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Hand cut dovetails--faster, cleaner, more precise. What's not to like?

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Review by JayT posted 128 days ago 3938 views 8 times favorited 33 comments Add to Favorites Watch
Hand cut dovetails--faster, cleaner, more precise.  What's not to like? Hand cut dovetails--faster, cleaner, more precise.  What's not to like? Hand cut dovetails--faster, cleaner, more precise.  What's not to like? Click the pictures to enlarge them

Like many woodworkers, I wanted to learn to make hand cut dovetails, but struggled with getting a precise joint. After some disappointing early results, I was ready to either quit or get some help. Somewhere along the line I had seen a blog post that linked a David Barron video where he used a magnetic saw guide.

I decided to bite the bullet and purchase one of the 1:5 guides and hope that helped my joinery. I know that traditionally dovetails are 1:8 or 1:6, but since the ratio is far more aesthetic than functional, I just checked what I had done when laying out freehand. The look I liked came very close to 1:5, so that is what was ordered.

The order came very quickly and the guide was well packaged in a small white box. The guide has an aluminum body with two neodymium magnets embedded behind slick tape and the ratio clearly marked. There was also two spare squares of the slick tape, for when the originals inevitably get a bit chewed up. I did that the first couple of times, but now am not having any issues, so the original pieces should last quite a while. It just shows consideration by a vendor to include replacements for the wearable parts.

The aluminum is a fairly recent change, as he used to make them in his shop out of wood, but demand got to be too much, so the bodies were outsourced. Doesn’t make any difference in use and is a lot easier to locate quickly on the bench than a wooden one. In order to help the guide stay in place while sawing, the flats are covered with fine grit sandpaper.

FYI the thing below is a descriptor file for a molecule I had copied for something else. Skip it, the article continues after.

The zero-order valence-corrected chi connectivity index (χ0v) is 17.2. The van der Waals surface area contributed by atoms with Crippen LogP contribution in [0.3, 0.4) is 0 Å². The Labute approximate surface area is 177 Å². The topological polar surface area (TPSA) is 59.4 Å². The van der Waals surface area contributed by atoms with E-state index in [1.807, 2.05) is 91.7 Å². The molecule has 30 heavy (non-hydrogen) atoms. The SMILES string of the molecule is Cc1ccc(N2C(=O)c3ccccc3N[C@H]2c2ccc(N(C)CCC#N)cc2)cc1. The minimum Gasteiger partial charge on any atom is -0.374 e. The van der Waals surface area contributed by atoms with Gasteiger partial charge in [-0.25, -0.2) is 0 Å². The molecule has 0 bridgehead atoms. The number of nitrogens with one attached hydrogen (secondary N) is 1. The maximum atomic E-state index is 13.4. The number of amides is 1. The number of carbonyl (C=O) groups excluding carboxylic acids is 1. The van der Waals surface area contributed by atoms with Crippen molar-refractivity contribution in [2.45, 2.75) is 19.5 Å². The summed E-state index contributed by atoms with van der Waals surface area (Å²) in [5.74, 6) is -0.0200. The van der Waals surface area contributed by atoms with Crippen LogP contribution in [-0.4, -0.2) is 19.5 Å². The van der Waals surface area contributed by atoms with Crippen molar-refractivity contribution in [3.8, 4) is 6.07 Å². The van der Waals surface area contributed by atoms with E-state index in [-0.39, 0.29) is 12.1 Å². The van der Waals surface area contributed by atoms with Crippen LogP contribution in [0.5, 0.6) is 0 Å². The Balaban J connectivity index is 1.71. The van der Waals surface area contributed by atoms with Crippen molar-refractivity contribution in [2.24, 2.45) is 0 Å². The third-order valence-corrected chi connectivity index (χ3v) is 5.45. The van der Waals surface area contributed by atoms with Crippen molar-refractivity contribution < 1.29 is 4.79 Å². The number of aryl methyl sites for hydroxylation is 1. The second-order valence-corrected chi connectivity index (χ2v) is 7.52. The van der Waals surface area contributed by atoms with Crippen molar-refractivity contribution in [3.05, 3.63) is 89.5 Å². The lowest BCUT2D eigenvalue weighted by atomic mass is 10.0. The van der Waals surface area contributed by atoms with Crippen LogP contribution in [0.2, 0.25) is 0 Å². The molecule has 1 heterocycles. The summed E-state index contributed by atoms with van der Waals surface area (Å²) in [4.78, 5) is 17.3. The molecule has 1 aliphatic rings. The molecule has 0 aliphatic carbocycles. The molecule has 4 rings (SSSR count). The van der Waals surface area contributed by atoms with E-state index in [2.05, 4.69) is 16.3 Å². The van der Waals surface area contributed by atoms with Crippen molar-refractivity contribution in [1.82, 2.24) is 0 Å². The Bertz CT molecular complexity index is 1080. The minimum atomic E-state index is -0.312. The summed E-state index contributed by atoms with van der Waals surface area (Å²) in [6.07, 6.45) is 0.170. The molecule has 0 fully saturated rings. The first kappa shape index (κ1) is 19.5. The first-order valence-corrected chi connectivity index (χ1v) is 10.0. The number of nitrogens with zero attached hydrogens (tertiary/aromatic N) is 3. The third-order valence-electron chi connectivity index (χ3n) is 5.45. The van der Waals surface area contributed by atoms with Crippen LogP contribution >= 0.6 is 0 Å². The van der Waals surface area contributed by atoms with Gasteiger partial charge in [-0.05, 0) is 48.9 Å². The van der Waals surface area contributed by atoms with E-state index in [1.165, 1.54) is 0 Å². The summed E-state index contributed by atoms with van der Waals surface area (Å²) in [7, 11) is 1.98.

I first used the guide to just do a few test cuts with a dozuki saw. It seemed to work well, so went ahead and made a test dovetail. Wow, what a difference! As long as you mark clearly, position the guide accurately and don’t overcut the depth, you will get a good joint. With very little practice, you can get extremely precise results. The pic above is only the third dovetail made using the guide and is right off the saw—absolutely no paring other than depth.

A couple other angles of the same joint.

One key for using the guide is a saw with enough plate depth and minimal set. A good dozuki pull saw works well, but I have come to prefer my re-handled gent's saw. It has just enough plate depth to do dovetails in 3/4in thick stock and I like that cutting on the push stroke doesn’t cover the visible marking lines with sawdust.

Another factor of using the guide is how much faster you can work. Fewer lines to mark and much less time spent paring adds up quickly. Many times when using a jig, there is a time penalty to set everything up properly, but in this case, with the simplicity, you get to work both faster and better. That’s a win, win.

In addition to the quality of the tool, you will not be disappointed dealing with David. He made the ordering process simple and easy, responded quickly to e-mails and shipped immediately. I also purchased one of his Macasser ebony marking knives and the beauty and quality must be seen to be believed. I’ll have to review that one soon.

I have heard others refer to using a magnetic guide such as this one as cheating or “training wheels for your saw”. All I have to say to those is that if a small, relatively inexpensive jig will allow someone to create better, more precise joints much faster than before, then give me more training wheels!

-- "The American Republic will endure until the day Congress discovers that it can bribe the public with the public's money." Alexis de Tocqueville, 1835




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JayT

2106 posts in 815 days



33 comments so far

View CharlesA's profile (online now)

CharlesA

1119 posts in 402 days


#1 posted 128 days ago

Interesting to hear your experience. Where did you buy it and how much did you pay? All I see is the UK website.

View JayT's profile

JayT

2106 posts in 815 days


#2 posted 128 days ago